By Beth Lawrence
Jackson County has received the first payment from a settlement between states, counties and municipalities and opioid manufacturers.
The county’s first payment amounts to $125,633.69.
“During the next 18-year period our total allotment will be $3,270,043,” Finance Manager Darlene Fox said.
The settlement is the end result of 3,000 federal lawsuits filed in almost every state including North Carolina and 76 of its counties and eight municipalities. The actions were taken against several companies who manufactured, marketed and distributed the pain medications and promoted the highly addictive pills as safe for regular use.
“They had a targeted campaign,” said Brian McMahan, Chair of the Jackson County Board of Commissioners. “They really, back several years ago, ramped up their efforts to promote them on television and in different ads and to push doctors into prescribing opioids which created this issue where then all of a sudden, all these people got hooked on them. They were so easy to get they were handing them out like they were candy. Then there’s the illegal aspect of it which is people selling pills on the black market and abusing those pills.”
The suits claimed manufacturers “grossly misrepresented the risks of long-term use of those drugs for persons with chronic pain,” and distributors “failed to properly monitor suspicious orders of those prescription drugs – all of which contributed to the current opioid epidemic,” according to the N.C. Association of County Commissioners.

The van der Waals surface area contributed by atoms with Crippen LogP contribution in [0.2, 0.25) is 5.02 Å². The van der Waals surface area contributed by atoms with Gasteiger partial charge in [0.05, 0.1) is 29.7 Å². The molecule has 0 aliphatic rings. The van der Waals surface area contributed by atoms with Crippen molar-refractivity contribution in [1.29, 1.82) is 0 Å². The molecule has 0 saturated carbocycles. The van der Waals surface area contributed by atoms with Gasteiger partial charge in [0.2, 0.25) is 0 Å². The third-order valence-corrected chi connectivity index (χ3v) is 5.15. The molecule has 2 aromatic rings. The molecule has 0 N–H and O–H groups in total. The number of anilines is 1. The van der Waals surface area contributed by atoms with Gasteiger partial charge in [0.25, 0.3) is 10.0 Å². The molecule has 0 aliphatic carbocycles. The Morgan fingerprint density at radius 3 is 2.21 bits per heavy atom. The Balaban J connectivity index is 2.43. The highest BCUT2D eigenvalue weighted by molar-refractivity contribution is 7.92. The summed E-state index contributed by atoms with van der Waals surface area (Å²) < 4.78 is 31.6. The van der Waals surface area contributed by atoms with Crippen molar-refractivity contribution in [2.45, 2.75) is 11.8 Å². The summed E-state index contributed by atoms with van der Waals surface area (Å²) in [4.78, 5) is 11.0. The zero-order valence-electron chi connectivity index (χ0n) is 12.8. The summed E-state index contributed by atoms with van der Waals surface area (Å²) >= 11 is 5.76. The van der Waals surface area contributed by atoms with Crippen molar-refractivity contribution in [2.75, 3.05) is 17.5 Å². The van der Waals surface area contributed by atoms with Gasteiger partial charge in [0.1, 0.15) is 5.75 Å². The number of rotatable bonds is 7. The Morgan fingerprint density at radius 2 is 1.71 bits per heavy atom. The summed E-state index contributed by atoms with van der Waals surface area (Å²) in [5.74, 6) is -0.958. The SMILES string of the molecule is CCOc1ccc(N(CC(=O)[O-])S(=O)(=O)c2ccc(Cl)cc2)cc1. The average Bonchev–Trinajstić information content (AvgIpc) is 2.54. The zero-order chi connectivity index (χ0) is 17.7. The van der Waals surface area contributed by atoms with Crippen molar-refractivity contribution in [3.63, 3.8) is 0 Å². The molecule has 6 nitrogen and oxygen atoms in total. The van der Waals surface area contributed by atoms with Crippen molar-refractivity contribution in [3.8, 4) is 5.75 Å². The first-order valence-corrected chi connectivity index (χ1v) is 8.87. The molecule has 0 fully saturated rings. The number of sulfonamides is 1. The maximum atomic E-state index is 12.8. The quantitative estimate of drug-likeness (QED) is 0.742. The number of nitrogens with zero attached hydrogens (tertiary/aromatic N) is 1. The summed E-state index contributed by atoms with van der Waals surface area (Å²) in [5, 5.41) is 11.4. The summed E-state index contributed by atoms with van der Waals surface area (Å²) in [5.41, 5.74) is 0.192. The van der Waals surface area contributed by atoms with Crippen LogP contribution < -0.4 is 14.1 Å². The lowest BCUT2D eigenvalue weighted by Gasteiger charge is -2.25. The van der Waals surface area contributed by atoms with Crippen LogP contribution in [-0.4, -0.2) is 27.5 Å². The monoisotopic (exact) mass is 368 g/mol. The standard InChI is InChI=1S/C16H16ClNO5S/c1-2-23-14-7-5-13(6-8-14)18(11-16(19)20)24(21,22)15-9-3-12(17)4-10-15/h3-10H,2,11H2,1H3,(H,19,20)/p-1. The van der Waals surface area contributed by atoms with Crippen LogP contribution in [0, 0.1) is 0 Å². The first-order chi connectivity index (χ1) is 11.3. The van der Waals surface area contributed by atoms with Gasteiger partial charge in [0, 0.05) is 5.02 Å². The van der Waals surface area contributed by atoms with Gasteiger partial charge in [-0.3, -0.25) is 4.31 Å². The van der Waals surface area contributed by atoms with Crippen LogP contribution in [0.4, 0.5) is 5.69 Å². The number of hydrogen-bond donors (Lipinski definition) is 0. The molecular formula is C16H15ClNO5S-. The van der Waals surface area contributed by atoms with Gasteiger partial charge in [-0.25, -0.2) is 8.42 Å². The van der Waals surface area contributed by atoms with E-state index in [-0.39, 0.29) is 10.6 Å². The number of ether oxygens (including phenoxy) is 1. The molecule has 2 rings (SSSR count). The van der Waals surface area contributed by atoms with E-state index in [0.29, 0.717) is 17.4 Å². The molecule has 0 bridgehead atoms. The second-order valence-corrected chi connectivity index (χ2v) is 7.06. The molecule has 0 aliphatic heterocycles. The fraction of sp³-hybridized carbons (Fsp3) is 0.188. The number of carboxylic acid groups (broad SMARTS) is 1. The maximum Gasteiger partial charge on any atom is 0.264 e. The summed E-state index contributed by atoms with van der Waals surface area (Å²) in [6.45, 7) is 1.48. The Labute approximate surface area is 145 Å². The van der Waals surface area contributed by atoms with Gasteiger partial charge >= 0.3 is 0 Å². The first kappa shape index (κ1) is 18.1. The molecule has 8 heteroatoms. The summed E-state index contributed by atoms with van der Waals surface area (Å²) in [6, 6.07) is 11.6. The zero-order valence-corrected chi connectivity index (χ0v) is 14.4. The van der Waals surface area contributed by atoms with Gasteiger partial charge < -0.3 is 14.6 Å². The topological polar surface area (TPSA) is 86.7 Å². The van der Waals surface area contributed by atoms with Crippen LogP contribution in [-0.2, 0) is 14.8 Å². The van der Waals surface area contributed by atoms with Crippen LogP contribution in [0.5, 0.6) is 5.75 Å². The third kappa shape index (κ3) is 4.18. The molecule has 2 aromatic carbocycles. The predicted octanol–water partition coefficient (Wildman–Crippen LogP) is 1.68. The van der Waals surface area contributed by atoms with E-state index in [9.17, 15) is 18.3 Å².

North Carolina received $750 million from the agreement which will be distributed to the counties and municipalities that accepted the settlement. Payment amounts are based on population.
This year the county will receive two payments and one each following year.
“We’ll get another payment this summer; it’ll be $276,293,” Fox said.
There are limitations on how the money can be spent, but specific guidelines have not been released yet.
Commissioners have not begun discussing plans for the money.
“With it being stretched over 18 years in payments, it makes it a little more challenging,” McMahan said. “If we got $3.3 million all at once it might be in some ways easier to try and figure out how to spend that money. Personally, I would like to see if there are ways to do work upstream and really focus heavily on prevention.”
More than 16,000 North Carolinians have died due to opioid abuse, and counties have borne the brunt of the financial burden of the opioid epidemic providing healthcare and social services for addicts and their families and dealing with criminal matters stemming from drug misuse, according to the NCACC.